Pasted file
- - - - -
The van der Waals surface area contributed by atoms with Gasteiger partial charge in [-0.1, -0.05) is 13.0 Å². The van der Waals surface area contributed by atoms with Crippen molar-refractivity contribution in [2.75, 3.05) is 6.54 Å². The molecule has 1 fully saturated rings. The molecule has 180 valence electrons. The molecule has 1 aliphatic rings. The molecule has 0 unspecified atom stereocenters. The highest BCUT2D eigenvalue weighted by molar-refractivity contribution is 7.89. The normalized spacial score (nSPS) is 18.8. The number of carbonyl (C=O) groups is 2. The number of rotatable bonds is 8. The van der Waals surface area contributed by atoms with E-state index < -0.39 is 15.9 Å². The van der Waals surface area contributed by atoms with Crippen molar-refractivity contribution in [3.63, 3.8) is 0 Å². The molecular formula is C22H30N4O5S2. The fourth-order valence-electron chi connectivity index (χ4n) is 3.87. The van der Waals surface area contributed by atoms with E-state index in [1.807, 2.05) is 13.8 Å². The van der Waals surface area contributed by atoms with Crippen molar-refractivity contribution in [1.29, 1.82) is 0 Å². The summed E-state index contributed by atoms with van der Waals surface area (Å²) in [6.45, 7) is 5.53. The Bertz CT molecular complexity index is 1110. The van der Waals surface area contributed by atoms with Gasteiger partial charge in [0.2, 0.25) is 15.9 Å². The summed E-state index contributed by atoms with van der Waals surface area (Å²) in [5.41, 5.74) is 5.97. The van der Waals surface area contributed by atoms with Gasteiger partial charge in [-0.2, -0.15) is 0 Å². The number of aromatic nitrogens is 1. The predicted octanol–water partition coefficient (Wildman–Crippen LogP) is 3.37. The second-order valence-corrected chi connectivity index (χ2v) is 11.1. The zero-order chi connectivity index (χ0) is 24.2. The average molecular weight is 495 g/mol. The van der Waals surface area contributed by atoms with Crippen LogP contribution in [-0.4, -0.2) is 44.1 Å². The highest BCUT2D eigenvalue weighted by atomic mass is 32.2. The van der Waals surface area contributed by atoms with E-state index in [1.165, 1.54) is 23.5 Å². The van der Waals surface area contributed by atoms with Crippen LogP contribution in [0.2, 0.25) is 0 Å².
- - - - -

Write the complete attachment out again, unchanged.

The van der Waals surface area contributed by atoms with Gasteiger partial charge in [-0.1, -0.05) is 13.0 Å². The van der Waals surface area contributed by atoms with Crippen molar-refractivity contribution in [2.75, 3.05) is 6.54 Å². The molecule has 1 fully saturated rings. The molecule has 180 valence electrons. The molecule has 1 aliphatic rings. The molecule has 0 unspecified atom stereocenters. The highest BCUT2D eigenvalue weighted by molar-refractivity contribution is 7.89. The normalized spacial score (nSPS) is 18.8. The number of carbonyl (C=O) groups is 2. The number of rotatable bonds is 8. The van der Waals surface area contributed by atoms with E-state index < -0.39 is 15.9 Å². The van der Waals surface area contributed by atoms with Crippen molar-refractivity contribution in [3.63, 3.8) is 0 Å². The molecular formula is C22H30N4O5S2. The fourth-order valence-electron chi connectivity index (χ4n) is 3.87. The van der Waals surface area contributed by atoms with E-state index in [1.807, 2.05) is 13.8 Å². The van der Waals surface area contributed by atoms with Crippen molar-refractivity contribution in [1.29, 1.82) is 0 Å². The summed E-state index contributed by atoms with van der Waals surface area (Å²) in [6.45, 7) is 5.53. The Bertz CT molecular complexity index is 1110. The van der Waals surface area contributed by atoms with Gasteiger partial charge in [0.2, 0.25) is 15.9 Å². The summed E-state index contributed by atoms with van der Waals surface area (Å²) in [5.41, 5.74) is 5.97. The van der Waals surface area contributed by atoms with Gasteiger partial charge in [-0.2, -0.15) is 0 Å². The number of aromatic nitrogens is 1. The predicted octanol–water partition coefficient (Wildman–Crippen LogP) is 3.37. The second-order valence-corrected chi connectivity index (χ2v) is 11.1. The zero-order chi connectivity index (χ0) is 24.2. The average molecular weight is 495 g/mol. The van der Waals surface area contributed by atoms with Crippen LogP contribution in [-0.4, -0.2) is 44.1 Å². The highest BCUT2D eigenvalue weighted by atomic mass is 32.2. The van der Waals surface area contributed by atoms with E-state index in [1.165, 1.54) is 23.5 Å². The van der Waals surface area contributed by atoms with Crippen LogP contribution in [0.2, 0.25) is 0 Å².